Tag: Channel NewsAsia

A Nation Mourns: Going Grey for Lee Kuan Yew

A flag at half-mast at the Istana on March 23, 2015. BY MINISTRY OF COMMUNICATIONS AND INFORMATION / TERENCE TAN
A flag at half-mast at the Istana on March 23, 2015. BY MINISTRY OF COMMUNICATIONS AND INFORMATION / TERENCE TAN

Flying the state flag in half-mast is how countries have traditionally symbolised the passing of a national figure. Since Singapore’s founding prime minister Lee Kuan Yew died on Monday, state flags on all government buildings have flown at half-mast, an act no different to when other Singaporean leaders—including Ong Teng Cheong (2002), Wee Kim Wee (2005), Goh Keng Swee (2010) and Toh Chin Chye (2012)—passed on.

But this time around, there was also mourning online. Not only was a website Remembering Lee Kuan Yew set up within hours, many government organizations also turned to “greying” or “blackening” their typically colorful websites and logos on their social media accounts.

While not every organization did so—indicating it probably wasn’t a coordinated whole-of-government directive—all of them referred to the Remembering Lee Kuan Yew campaign in some way.

The Ministry of Culture, Community and Youth did not grey or blacken their digital presence, but did refer to the passing of Lee Kuan Yew.
The Ministry of Culture, Community and Youth did not grey or blacken their digital presence, but did refer to the passing of Lee Kuan Yew.

Could this become a new digital tradition in how states mourn? As governments expand their digital presence to stay relevant to citizens, new practices like this come to play. For one, the government building is not the main medium of interaction between the state and its citizens. Particularly today, it’s often websites, Facebook pages, Twitter accounts that are the communication channels citizens hear from, which makes the logo akin to the flag on the mast of a building for the online audience.

In reaction to the digital mourning, many Facebook users interacted liked the change in logos and even commented with condolences. In contrast, it’s harder to imagine someone saluting the state flag in half-mast today.

In one non-government case, the media organisation ChannelNewsAsia was even slammed for making the change a day late. While a logo was once seen as static and fixed, there is almost an assumption that it will morph with the times—just as what AirAsia did when its airplane crashed last last year or how Google does almost daily to commemorate anniversaries.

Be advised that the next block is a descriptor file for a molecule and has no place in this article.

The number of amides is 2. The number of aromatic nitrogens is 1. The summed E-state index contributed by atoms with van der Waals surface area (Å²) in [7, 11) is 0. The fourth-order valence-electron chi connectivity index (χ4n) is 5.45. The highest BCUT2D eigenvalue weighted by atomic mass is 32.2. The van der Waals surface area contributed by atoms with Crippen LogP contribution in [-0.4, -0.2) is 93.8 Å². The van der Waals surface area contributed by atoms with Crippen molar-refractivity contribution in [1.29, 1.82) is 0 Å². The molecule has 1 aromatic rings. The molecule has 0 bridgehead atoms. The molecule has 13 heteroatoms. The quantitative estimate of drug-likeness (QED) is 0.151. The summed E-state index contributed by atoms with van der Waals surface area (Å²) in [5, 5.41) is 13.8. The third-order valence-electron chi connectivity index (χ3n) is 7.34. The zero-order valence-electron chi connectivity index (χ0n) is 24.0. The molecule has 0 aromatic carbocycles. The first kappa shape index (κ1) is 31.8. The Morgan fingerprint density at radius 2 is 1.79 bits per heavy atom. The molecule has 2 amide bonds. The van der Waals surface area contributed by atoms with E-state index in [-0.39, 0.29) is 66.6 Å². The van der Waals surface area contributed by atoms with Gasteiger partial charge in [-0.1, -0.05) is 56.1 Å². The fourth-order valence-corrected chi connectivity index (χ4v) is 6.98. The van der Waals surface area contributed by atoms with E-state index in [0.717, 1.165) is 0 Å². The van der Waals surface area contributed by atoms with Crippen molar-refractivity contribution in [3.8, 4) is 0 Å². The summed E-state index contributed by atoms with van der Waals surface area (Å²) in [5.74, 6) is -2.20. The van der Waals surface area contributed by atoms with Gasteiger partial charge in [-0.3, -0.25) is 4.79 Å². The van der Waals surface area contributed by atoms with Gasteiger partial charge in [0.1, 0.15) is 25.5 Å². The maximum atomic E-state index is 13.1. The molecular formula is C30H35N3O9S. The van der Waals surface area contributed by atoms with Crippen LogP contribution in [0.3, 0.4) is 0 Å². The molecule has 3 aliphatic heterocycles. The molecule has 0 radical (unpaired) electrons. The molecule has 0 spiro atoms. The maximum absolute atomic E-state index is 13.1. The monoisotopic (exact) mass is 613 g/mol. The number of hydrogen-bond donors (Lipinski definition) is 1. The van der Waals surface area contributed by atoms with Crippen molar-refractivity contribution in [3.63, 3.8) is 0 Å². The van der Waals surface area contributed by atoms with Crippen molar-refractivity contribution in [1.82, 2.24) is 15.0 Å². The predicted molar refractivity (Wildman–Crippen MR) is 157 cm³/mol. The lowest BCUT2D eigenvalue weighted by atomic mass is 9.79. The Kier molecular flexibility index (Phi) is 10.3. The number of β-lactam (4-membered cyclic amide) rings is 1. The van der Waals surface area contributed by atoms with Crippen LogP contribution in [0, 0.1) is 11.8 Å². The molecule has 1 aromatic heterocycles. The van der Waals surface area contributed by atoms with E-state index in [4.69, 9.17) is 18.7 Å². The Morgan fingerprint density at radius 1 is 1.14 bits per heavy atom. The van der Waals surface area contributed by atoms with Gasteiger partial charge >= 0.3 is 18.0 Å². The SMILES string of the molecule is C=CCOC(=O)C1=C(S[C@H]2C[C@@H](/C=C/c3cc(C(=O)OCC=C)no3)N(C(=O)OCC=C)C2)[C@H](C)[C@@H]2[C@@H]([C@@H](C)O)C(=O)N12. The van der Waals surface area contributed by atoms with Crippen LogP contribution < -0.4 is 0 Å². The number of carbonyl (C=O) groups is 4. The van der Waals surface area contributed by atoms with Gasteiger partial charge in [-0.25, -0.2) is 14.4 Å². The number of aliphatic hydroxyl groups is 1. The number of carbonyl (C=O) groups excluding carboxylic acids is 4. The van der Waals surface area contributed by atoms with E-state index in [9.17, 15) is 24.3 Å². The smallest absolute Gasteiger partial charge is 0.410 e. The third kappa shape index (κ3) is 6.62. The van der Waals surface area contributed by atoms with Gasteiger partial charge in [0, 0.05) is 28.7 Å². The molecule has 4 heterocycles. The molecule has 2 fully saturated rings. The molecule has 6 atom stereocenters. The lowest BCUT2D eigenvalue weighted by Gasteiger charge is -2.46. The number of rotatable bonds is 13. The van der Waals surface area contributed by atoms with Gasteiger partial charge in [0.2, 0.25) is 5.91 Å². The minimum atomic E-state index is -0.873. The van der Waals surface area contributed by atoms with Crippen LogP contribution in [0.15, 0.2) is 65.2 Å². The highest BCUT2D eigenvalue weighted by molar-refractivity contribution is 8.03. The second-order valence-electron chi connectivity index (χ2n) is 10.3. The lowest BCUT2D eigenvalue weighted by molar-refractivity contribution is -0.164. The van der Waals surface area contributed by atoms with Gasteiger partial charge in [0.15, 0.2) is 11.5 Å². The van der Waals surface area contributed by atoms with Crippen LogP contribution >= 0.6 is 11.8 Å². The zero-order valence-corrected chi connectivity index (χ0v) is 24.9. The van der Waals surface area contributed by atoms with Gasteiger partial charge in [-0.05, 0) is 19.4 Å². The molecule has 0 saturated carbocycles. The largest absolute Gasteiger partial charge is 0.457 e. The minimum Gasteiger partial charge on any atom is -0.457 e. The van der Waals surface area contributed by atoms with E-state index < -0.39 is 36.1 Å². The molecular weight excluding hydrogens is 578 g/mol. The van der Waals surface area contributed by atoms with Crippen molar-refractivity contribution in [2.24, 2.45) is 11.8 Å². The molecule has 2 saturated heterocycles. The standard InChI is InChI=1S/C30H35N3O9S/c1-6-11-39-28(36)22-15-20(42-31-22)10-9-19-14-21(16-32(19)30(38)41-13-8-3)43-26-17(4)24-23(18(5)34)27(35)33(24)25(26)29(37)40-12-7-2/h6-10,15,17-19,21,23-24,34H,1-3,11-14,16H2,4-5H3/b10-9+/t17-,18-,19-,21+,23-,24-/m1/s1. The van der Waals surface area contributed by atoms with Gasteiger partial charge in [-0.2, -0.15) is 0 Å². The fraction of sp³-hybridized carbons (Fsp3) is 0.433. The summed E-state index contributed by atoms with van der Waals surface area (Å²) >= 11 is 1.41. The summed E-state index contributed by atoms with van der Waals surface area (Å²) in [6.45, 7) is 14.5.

ChannelNewsAsia-LKY

A Design of Its Time — 1998

Keeping up with the times – the changing look of Singapore’s longest surviving English newspaper The Straits Times.

— — — — — — — — — — — — — — — — — — — — — — — —
Introduction } 1960s } 1970s } 1980s } 1989 } 1998 } 2000s
— — — — — — — — — — — — — — — — — — — — — — — —

 

ST1998coverThe news magazine

For the next eight years, the paper remained unchanged until its biggest redesign in March 1998. To announce this “major milestone,” [i] ST ran behind-the-scenes stories daily in the week running up to the launch.

This extensive revamp was performed by a team led by former art director of The New York Times and Newsweek Roger Black, his associate Eduardo Danilo Ruiz and ST’s Foreign Editor Felix Soh.[ii] The hiring of an American consultant echoed the international view that American newspaper design was now the standard to follow.

ST’s new look borrowed heavily from magazine aesthetics. As a reader remarked, the paper became “less formal and feels more like a magazine style.”[iii] This approach was to project a “more youthful Straits Times” to attract younger readers who were not reading newspapers.[iv]

To aid reading, stories began with a summary deck featuring a short write-up about the story. New design elements such as quotes and infoboxes broke up the story into interesting bits to appeal to the reader’s attention. The paper also switched to contemporary typefaces: news headlines were in Miller Daily,[v] while the sports section had a separate headline typeface in sans serif, Interstate.

The paper was now in full-colour,[vi] and a greater emphasis was placed on visual journalism. Infographics and photo essays became an alternative to text stories. The different sections, including Classifieds, now came with “covers” made up of a main story and accompanied by promos – “advertisements” with etched out photographs and snappy introductions – of the stories inside.

Underlying all these changes was the need to stay relevant to advertisers. The emphasis on youth assured advertisers that “newspapers are very much alive and well” [vii] and going big on colour was to “create a better environment for advertising”[viii] in the paper too.

The overhauled paper entered the millennium facing an even more competitive media landscape: in 1999, Channel NewsAsia, a television-news channel was launched in Singapore, broadband access also became commercially available allowing Singaporeans to get their news online, and in 2000, the media market was liberalised to allow more players.

— — — —

  • [i] Yip Seng Cheong, “By Design,” The Straits Times, March 16 1998.
  • [ii] ”History in Your Hands…”, The Straits Times, March 23 1998.
  • [iii] Dorothy Ho and Wendy Tan, “It’s a Big Hit!,” The Straits Times, March 24 1998.
  • [iv] Wendy Tan, “Newspapers Ahead of Media Pack ” The Straits Times, March 20 1998.
  • [v] Roger Black, “Modern and Austere: The Next Generation of Newspaper Typography?” http://www.rogerblack.com/blog/next_news_typography, accessed 5 October 2009.
  • [vi] Fook Kwang Han, “Showcasing the Best of ST,” The Straits Times, August 8 2008.
  • [vii] Tan, The Straits Times, March 20 1998.
  • [viii] Ibid.

— — — —